• “[Apple’s iPhone] is the most expensive phone in the world and it doesn’t appeal to business customers because it doesn’t have a keyboard which makes it not a very good email machine… So, I, I kinda look at that and I say, well, I like our strategy. I like it a lot.” – Steve Ballmer, Microsoft CEO, January 17, 2007

• “The iPhone’s willful disregard of the global handset market will come back to haunt Apple.” – Tero Kuittinen,, January 18, 2007

• “I can’t believe the hype being given to iPhone… I just have to wonder who will want one of these things (other than the religious faithful)… So please mark this post and come back in two years to see the results of my prediction: I predict they will not sell anywhere near the 10M Jobs predicts for 2008.” – Richard Sprague, Microsoft Senior Marketing Director, January 18, 2007

• “Consumers are not used to paying another couple hundred bucks more just because Apple makes a cool product. Some fans will buy [iPhone], but for the rest of us it’s a hard pill to swallow just to have the coolest thing.” – Neil Strother, NPD Group analyst, January 22, 2007

• “There’s an old saying — stick to your knitting — and Apple is not a mobile phone manufacturer, that’s not their knitting… I think people overreacted to it — there was not a lot of tremendously new stuff if you think about it.” – Greg Winn, Telstra’s operations chief, February 15, 2007

• “I’m more convinced than ever that, after an initial frenzy of publicity and sales to early adopters, iPhone sales will be unspectacular… iPhone may well become Apple’s next Newton.” – David Haskin, Computerworld, February 26, 2007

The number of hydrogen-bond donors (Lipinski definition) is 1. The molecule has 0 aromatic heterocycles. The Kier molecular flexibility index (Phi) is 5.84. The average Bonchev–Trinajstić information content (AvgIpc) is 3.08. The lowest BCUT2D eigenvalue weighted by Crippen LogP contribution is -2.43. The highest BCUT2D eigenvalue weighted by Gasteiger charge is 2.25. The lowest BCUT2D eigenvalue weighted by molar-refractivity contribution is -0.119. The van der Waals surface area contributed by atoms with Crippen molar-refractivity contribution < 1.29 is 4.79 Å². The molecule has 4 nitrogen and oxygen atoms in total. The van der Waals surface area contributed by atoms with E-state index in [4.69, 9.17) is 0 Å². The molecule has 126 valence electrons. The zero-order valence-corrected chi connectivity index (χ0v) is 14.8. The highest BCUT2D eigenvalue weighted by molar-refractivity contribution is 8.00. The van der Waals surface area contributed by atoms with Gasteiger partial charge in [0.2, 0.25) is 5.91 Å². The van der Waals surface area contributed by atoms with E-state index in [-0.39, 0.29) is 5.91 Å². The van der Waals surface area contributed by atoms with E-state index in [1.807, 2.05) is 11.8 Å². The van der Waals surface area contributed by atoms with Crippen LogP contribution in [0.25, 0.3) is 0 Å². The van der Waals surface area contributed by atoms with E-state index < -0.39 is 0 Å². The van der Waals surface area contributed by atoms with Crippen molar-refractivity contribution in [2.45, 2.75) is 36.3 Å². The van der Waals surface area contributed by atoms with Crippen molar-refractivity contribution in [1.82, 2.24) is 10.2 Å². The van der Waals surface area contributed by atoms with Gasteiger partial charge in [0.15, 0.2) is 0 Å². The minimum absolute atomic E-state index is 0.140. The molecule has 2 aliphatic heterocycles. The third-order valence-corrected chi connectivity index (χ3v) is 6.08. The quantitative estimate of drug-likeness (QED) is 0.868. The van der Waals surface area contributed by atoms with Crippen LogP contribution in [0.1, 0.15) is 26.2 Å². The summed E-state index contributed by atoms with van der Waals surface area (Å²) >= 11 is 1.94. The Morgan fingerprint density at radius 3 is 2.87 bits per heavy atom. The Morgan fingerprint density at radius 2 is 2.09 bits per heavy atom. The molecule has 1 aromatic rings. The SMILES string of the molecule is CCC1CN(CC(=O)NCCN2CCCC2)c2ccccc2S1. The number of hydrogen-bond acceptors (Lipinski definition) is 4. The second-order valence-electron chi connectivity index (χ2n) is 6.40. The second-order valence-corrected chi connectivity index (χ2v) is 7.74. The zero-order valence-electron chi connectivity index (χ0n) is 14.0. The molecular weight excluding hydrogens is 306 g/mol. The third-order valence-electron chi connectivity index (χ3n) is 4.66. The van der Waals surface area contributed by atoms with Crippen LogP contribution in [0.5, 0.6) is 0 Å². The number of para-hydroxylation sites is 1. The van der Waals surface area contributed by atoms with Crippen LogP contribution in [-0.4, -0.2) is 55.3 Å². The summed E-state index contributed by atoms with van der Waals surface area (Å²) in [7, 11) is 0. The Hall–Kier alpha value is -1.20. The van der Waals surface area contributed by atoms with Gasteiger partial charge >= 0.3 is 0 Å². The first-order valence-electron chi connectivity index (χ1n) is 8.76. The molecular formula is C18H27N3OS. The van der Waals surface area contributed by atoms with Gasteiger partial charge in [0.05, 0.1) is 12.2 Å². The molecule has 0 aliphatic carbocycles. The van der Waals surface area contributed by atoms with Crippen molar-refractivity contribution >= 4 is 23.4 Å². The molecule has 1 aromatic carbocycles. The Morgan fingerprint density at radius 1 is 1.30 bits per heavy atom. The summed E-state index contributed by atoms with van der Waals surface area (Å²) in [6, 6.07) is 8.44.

• “Even if [the iPhone] is opened up to third parties, it is difficult to see how the installed base of iPhones can reach the level where it becomes a truly attractive service platform for operator and developer investment.” – Tony Cripps, Ovum Service Manager for Mobile User Experience, March 14, 2007

• “Apple should pull the plug on the iPhone… What Apple risks here is its reputation as a hot company that can do no wrong. If it’s smart it will call the iPhone a ‘reference design’ and pass it to some suckers to build with someone else’s marketing budget. Then it can wash its hands of any marketplace failures… Otherwise I’d advise people to cover their eyes. You are not going to like what you’ll see.” – John C. Dvorak, Bloated Gas Bag, March 28, 2007

• “The iPhone is going to be nothing more than a temporary novelty that will eventually wear off.” – Gundeep Hora, CoolTechZone Editor-in-Chief, April 02, 2007

• Motorola’s then-Chairman and then-CEO Ed Zander said his company was ready for competition from Apple’s iPhone, due out the following month. “How do you deal with that?” Zander was asked at the Software 2007 conference. Zander quickly retorted, “How do they deal with us?” – Ed Zander, May 10, 2007

• “What does the iPhone offer that other cell phones do not already offer, or will offer soon? The answer is not very much… Apple’s stated goal of selling 10 million iPhones by the end of 2008 seems ambitious.” – Laura Goldman, LSG Capital, May 21, 2007

• “[Apple should sell 7.9 million iPhones in 2008]… Apple’s goal of selling 10 million iPhones this year is optimistic.” – Toni Sacconaghi, Bernstein Research analyst, February 22, 2008

• “Microsoft, with Windows Mobile/ActiveSync, Nokia with Intellisync, and Motorola with Good Technology have all fared poorly in the enterprise. We have no reason to expect otherwise from Apple.” – Peter Misek, Canaccord Adams analyst, March 07, 2008

• “We are not at all worried. We think we’ve got the one mobile platform you’ll use for the rest of your life. [Apple] are not going to catch up.” – Scott Rockfeld, Microsoft Mobile Communications Group Product Manager, April 01, 2008

• “[iPhone] just doesn’t matter anymore. There are now alternatives to the iPhone, which has been introduced everywhere else in the world. It’s no longer a novelty.” – Eamon Hoey, Hoey and Associates, April 30, 2008

Related articles:
Barclays: Apple Watch could crush companies like Fossil – September 16, 2014
Jean-Claude Biver: ‘The Apple Watch cannot compete at all with European watches’ – September 15, 2014